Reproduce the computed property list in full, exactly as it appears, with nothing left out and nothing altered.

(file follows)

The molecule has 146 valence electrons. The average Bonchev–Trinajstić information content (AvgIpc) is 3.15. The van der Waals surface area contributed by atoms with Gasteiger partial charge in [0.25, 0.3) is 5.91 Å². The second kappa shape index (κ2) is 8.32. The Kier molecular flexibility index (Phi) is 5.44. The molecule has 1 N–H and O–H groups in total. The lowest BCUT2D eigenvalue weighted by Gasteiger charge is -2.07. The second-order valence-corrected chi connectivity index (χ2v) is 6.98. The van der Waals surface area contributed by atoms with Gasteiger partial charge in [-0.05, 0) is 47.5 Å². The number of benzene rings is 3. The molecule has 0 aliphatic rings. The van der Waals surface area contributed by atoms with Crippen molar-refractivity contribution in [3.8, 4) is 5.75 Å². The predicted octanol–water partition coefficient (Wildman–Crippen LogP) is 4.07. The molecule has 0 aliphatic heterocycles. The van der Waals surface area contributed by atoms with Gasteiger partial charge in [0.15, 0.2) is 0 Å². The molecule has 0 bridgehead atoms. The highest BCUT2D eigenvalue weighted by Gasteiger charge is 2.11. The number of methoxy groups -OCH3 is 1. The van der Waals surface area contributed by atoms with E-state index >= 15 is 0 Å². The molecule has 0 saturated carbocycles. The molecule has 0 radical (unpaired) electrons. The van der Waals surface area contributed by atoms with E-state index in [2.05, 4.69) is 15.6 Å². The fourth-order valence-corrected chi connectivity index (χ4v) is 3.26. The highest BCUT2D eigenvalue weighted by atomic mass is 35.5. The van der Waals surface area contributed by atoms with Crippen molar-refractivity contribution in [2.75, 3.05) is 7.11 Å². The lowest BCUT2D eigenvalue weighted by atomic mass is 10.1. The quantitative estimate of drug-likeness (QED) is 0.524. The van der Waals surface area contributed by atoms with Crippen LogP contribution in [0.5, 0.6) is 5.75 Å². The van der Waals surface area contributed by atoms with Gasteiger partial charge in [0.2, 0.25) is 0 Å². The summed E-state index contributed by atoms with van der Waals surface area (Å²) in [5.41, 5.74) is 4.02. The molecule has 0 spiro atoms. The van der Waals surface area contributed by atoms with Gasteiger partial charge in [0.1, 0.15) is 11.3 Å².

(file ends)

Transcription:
The molecule has 146 valence electrons. The average Bonchev–Trinajstić information content (AvgIpc) is 3.15. The van der Waals surface area contributed by atoms with Gasteiger partial charge in [0.25, 0.3) is 5.91 Å². The second kappa shape index (κ2) is 8.32. The Kier molecular flexibility index (Phi) is 5.44. The molecule has 1 N–H and O–H groups in total. The lowest BCUT2D eigenvalue weighted by Gasteiger charge is -2.07. The second-order valence-corrected chi connectivity index (χ2v) is 6.98. The van der Waals surface area contributed by atoms with Gasteiger partial charge in [-0.05, 0) is 47.5 Å². The number of benzene rings is 3. The molecule has 0 aliphatic rings. The van der Waals surface area contributed by atoms with Crippen molar-refractivity contribution in [3.8, 4) is 5.75 Å². The predicted octanol–water partition coefficient (Wildman–Crippen LogP) is 4.07. The molecule has 0 aliphatic heterocycles. The van der Waals surface area contributed by atoms with Gasteiger partial charge in [0.15, 0.2) is 0 Å². The molecule has 0 bridgehead atoms. The highest BCUT2D eigenvalue weighted by Gasteiger charge is 2.11. The number of methoxy groups -OCH3 is 1. The van der Waals surface area contributed by atoms with E-state index >= 15 is 0 Å². The molecule has 0 saturated carbocycles. The molecule has 0 radical (unpaired) electrons. The van der Waals surface area contributed by atoms with E-state index in [2.05, 4.69) is 15.6 Å². The fourth-order valence-corrected chi connectivity index (χ4v) is 3.26. The highest BCUT2D eigenvalue weighted by atomic mass is 35.5. The van der Waals surface area contributed by atoms with Crippen molar-refractivity contribution in [2.75, 3.05) is 7.11 Å². The lowest BCUT2D eigenvalue weighted by atomic mass is 10.1. The quantitative estimate of drug-likeness (QED) is 0.524. The van der Waals surface area contributed by atoms with Crippen LogP contribution in [0.5, 0.6) is 5.75 Å². The van der Waals surface area contributed by atoms with Gasteiger partial charge in [0.2, 0.25) is 0 Å². The summed E-state index contributed by atoms with van der Waals surface area (Å²) in [5.41, 5.74) is 4.02. The molecule has 0 spiro atoms. The van der Waals surface area contributed by atoms with Gasteiger partial charge in [0.1, 0.15) is 11.3 Å².